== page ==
Perhaps in the future Bike Flights will add an Extra Large box to their lineup to fit XL and XXL bikes as well. After all, airlines generally charge by weight, so adding a few inches of length would most likely not incur any additional oversized fees. The cost of traveling with a bike varies with the airline you’re flying on, and in my recent experience with Alaskan airlines the weight threshold is 75 pounds. The complete package weighed exactly 50 pounds, which is often the limit for other airlines. That 50 pound mark included my pedals along with everything I ride with on the bike including fender, multitool, tube, CO2, plug kit, tire lever, bottle and cage.


So far I’m very pleased with how everything has worked out. I can’t speak to the box’s life cycle – as mentioned prior, it will vary with treatment but I’d imagine it should last well over a dozen round trip flights and battle wounds can be patched and reinforced with tape if necessary. At present, I’ve only found one small downside – the lack of wheels. I managed to strap the waist band of my photo bag to my wheeled luggage and haul everything through the airport carrying the bike box with both hands, but it was definitely a workout. In the midst of my huffing and puffing, I contemplated the idea of taping a plastic layer to the bottom of the box so it would be easy to drag around without damaging the cardboard. Perhaps that could be a worthy update for the next iteration and BikeFlights will send us commissions for the idea. Or, maybe it’s a bad idea…who knows? Jokes aside, it moves through the airport on a cart just fine even if it’s a bit wide.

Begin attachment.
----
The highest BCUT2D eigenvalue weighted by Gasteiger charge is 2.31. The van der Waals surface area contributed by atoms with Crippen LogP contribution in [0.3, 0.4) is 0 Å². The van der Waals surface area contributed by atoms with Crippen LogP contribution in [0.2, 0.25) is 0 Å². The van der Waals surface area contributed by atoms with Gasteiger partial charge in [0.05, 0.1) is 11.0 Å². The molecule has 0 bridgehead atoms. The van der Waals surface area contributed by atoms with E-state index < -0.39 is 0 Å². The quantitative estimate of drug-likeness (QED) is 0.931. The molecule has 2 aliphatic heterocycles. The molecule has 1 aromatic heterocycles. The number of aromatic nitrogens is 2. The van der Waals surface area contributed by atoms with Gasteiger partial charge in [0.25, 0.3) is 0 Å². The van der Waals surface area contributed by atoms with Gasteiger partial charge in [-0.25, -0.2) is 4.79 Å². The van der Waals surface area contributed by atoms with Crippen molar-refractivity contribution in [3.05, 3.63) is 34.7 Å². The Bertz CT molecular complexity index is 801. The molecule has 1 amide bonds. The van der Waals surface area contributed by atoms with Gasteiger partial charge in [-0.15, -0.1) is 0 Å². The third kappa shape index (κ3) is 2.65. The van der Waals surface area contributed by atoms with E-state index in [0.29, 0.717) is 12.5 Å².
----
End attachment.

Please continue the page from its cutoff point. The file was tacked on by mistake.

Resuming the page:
With the above in mind, if you’re someone who is constantly on the go in the air with your bike, perhaps a travel bag from BikeFlights, EVOC, Dakine or whomever else is a better investment, but keep in mind they usually run about three times the cost. All in all, this is a great system for someone who flies just once or twice a year for trips with their bike. Compared to saving a few bucks by scrounging a bike box from a local bike shop, you have the benefit of not needing any zip ties or packing tape, plus added security and ease of use of a vertically integrated system designed to keep your bike secure. All in all, this is a genius product.